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Making and Selling Value-Added Products from What You Produce

Jams, pickles, dried herbs, hot sauce, even sausage and steaks.  Making something new from what you raise in the field is one way to “add value” to your basic farm or ranch products ...and to your operation as a whole.  There are many roads to creating an added-value enterprise.  We’ve collected some resources here to get you on your way.

Are you and your farm ready for this?

First, you should do some personal and professional inventorying to decide if this is a good fit with your existing operation and your own business and financial goals. 

What ingredients or inputs are you already producing that you can easily ramp up to feed a value-added enterprise?  What’s going unsold?  Then, what appeals to you as the person who has to develop, make and ultimately sell the value-added product?  Do you love preparing pasta sauces for your family and friends?  Start there.  Is barbecuing your jam? Maybe a bottled sauce or even kebab kits from your beef.  Passion will help sustain you along the road to profitability and sustain you when challenges inevitably arise.

Next, take a hard look at the business of making and selling value-added products.  Put together a short business plan.  At a minimum, conduct a market assessment and do some financial projections.  You need to critically assess where you would face competition and where genuine opportunity lies within the market – where you could sell your product, who would buy it and what they would pay.  Roam the farmers markets, check out local grocery or specialty food stores.  Monitor online marketplaces like GoodEggs.  Then crunch some numbers.  Compare the potential net from a value-added product to what you’re making selling your raw commodities.  It only adds value if it makes you money.

What’s the right way to make your product?

Consider which method of production best fits your product and your own capacity.  (Note: The following is primarily for plant-based products.  For meat and dairy, visit our Livestock & Dairy page.  For non-food products like soaps or beauty products, visit the UCCE Sonoma County Skincare Products page)

Cottage Food Operation (CFO):

This kind of food processing happens in a home kitchen and places you under the scrutiny of your county’s Environmental Health department.  It is both the easiest and least-expensive path to value-added production, but it is also the most limited.  CFO’s are limited to:

A CFO may be a good place to start – test out a food product, see how the market reacts, develop some customer loyalty and then graduate to more complex but less limiting methods of production.  Or you might stick with CFO forever!  Consult these resources if you think a Cottage Food Operation might be right for you:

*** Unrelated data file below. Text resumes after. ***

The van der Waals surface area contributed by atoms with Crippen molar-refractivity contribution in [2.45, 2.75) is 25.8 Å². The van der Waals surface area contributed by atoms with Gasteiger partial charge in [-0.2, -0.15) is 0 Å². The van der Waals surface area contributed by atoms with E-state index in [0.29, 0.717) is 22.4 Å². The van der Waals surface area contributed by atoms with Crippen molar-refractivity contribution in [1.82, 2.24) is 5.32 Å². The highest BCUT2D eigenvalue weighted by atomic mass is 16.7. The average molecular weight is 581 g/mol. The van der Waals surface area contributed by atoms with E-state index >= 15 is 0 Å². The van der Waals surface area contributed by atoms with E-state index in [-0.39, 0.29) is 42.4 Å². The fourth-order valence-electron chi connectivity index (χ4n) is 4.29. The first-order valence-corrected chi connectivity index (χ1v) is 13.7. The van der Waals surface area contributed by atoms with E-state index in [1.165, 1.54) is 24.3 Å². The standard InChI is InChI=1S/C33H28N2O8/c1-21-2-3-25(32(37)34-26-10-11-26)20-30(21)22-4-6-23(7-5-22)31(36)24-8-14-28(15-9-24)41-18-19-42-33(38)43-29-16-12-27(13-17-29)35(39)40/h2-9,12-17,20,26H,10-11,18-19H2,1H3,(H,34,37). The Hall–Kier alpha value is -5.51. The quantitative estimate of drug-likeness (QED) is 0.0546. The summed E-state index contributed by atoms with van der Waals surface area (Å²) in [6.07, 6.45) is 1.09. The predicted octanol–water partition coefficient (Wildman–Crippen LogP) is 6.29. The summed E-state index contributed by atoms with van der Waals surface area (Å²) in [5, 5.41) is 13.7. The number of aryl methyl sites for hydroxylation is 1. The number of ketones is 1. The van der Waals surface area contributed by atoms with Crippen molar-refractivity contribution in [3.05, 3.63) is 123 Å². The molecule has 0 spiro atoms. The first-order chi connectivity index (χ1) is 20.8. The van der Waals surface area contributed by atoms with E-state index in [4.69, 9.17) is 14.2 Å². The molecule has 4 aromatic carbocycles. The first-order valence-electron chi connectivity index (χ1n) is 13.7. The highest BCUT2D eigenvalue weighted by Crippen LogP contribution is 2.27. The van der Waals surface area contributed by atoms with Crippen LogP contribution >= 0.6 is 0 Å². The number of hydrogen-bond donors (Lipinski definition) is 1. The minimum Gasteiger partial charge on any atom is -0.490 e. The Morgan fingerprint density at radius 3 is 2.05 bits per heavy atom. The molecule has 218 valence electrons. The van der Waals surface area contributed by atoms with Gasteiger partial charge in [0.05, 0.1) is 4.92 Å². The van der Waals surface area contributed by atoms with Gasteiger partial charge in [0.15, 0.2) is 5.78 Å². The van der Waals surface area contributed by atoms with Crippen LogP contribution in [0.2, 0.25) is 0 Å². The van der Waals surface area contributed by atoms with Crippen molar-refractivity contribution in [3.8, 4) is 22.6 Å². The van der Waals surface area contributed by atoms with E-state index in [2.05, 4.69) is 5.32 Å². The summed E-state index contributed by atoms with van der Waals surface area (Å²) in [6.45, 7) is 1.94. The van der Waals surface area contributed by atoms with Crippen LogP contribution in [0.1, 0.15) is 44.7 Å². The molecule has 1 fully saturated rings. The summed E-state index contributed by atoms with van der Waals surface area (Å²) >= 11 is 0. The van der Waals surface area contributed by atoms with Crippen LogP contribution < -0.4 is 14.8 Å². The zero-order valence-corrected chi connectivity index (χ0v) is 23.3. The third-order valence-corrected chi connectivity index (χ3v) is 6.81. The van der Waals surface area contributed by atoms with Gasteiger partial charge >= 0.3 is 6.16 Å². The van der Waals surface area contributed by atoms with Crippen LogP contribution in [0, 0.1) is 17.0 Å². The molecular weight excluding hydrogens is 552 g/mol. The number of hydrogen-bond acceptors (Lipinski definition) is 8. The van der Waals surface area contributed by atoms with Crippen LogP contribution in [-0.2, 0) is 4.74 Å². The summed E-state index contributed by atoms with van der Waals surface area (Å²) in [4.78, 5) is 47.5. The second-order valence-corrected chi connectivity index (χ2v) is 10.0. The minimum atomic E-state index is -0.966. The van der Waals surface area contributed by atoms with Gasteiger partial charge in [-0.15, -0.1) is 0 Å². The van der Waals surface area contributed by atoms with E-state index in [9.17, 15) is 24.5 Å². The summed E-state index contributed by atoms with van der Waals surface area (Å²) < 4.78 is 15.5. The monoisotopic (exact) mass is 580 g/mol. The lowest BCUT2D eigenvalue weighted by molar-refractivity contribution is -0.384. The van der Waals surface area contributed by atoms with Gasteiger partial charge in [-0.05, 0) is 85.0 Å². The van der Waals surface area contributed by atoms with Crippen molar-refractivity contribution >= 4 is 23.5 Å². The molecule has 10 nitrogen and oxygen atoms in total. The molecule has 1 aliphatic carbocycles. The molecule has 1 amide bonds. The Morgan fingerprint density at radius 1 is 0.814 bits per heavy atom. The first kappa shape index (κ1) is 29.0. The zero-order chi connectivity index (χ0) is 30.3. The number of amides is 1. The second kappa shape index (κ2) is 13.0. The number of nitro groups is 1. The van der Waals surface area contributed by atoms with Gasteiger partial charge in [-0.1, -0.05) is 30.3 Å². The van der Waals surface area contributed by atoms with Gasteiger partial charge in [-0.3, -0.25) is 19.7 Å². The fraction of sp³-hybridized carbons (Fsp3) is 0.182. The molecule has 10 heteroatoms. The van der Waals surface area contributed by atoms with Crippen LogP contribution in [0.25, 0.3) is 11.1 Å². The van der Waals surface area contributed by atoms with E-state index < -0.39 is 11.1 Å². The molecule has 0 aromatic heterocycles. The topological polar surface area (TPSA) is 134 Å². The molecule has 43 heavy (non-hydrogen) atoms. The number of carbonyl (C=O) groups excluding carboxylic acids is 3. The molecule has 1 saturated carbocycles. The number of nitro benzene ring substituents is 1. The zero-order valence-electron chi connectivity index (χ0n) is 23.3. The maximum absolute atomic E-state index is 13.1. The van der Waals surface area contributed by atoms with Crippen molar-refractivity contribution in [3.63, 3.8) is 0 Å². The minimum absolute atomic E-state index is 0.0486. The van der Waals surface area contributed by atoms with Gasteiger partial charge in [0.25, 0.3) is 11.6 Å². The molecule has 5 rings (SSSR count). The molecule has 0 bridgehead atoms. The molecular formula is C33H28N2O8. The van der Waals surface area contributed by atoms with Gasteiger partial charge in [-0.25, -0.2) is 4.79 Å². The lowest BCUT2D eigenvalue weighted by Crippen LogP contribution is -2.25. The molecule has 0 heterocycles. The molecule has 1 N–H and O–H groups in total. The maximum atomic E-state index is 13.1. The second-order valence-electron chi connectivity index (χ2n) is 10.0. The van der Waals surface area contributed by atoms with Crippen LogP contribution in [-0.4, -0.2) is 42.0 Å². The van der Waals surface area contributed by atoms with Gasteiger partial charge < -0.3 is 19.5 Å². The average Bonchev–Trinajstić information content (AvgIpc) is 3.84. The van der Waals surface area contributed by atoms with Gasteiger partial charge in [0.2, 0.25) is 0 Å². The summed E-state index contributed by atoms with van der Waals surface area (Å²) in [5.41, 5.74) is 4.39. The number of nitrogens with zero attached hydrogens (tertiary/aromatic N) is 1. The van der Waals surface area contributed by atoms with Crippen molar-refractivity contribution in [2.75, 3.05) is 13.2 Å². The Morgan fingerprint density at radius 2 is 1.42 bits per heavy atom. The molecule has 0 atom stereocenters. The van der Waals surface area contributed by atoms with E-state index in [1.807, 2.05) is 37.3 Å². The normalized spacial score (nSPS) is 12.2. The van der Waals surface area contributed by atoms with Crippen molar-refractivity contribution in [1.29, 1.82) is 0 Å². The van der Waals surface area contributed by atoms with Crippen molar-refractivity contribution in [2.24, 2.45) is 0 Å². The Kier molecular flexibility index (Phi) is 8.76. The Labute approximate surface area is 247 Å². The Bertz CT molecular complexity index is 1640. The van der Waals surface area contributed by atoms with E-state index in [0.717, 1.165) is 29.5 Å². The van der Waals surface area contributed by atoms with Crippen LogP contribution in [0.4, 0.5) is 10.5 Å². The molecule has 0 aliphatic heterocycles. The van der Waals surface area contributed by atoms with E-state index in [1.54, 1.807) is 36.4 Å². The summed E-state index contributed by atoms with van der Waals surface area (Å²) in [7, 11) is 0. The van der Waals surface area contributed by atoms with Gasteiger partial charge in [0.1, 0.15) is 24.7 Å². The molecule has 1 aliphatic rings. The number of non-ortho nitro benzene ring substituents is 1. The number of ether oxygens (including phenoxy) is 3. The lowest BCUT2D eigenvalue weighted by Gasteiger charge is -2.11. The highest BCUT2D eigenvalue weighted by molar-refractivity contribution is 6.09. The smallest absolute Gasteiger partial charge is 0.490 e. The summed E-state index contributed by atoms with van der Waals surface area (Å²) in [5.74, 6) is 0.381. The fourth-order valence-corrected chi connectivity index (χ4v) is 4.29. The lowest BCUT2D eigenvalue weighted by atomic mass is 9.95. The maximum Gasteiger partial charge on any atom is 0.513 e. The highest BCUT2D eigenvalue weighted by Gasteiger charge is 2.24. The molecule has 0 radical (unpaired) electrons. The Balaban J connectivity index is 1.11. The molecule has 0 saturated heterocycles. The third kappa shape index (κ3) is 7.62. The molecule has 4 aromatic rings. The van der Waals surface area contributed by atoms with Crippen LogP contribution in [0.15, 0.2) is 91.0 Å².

Processed Food Registration (PFR):

For a wider range of product and production options, you may want to pursue a Processed Food Registration or PFR.  This could be everything from jam to cookies to salsa and juice.  Making products under a PFR places you under inspection by the California Department of Public Health and removes any caps on annual revenue or employees, but requires you to do your production in a commercial kitchen that passes a state inspection for PFR’s.  If this sounds like a path to investigate, consult these resources:

Cannery License:

If the product you have in mind is going on a shelf (as opposed to a refrigerator) but either has added acid like vinegar or has a pH level high enough to warrant thermal processing (heat, pressure) to prevent foodborne pathogens, you probably need to make it in a licensed cannery.  Think dilly beans, pickled beets, some hot sauces and other marinades, etc.

California Department of Public Health considers this the most hazardous type of food processing, so the road to production is more complex than the PFR.  Check out these resources if a cannery license may be in your future:


Co-packers take the DIY out of your value-added product.  They are professional food processing facilities that take your idea through all the steps and then hand off a finished product for you to sell …for a fee.  It can be difficult to find a co-packer that will work with your own farm’s produce, and if you’re just getting started, you may not have the volume (or capital) to work with one.  Many farms start as a CFO or PFR and then graduate to co-packing after they have established their precise recipe and reliable market demand.  Some, however, go straight to a co-packer to capitalize on their recipe-development resources and regulatory expertise.  If you’re considering working with a co-packer, start here:

What else do you need to know?

Whatever you make, safety and accuracy are key.  See additional resources below for labeling and food safety:


Food Safety: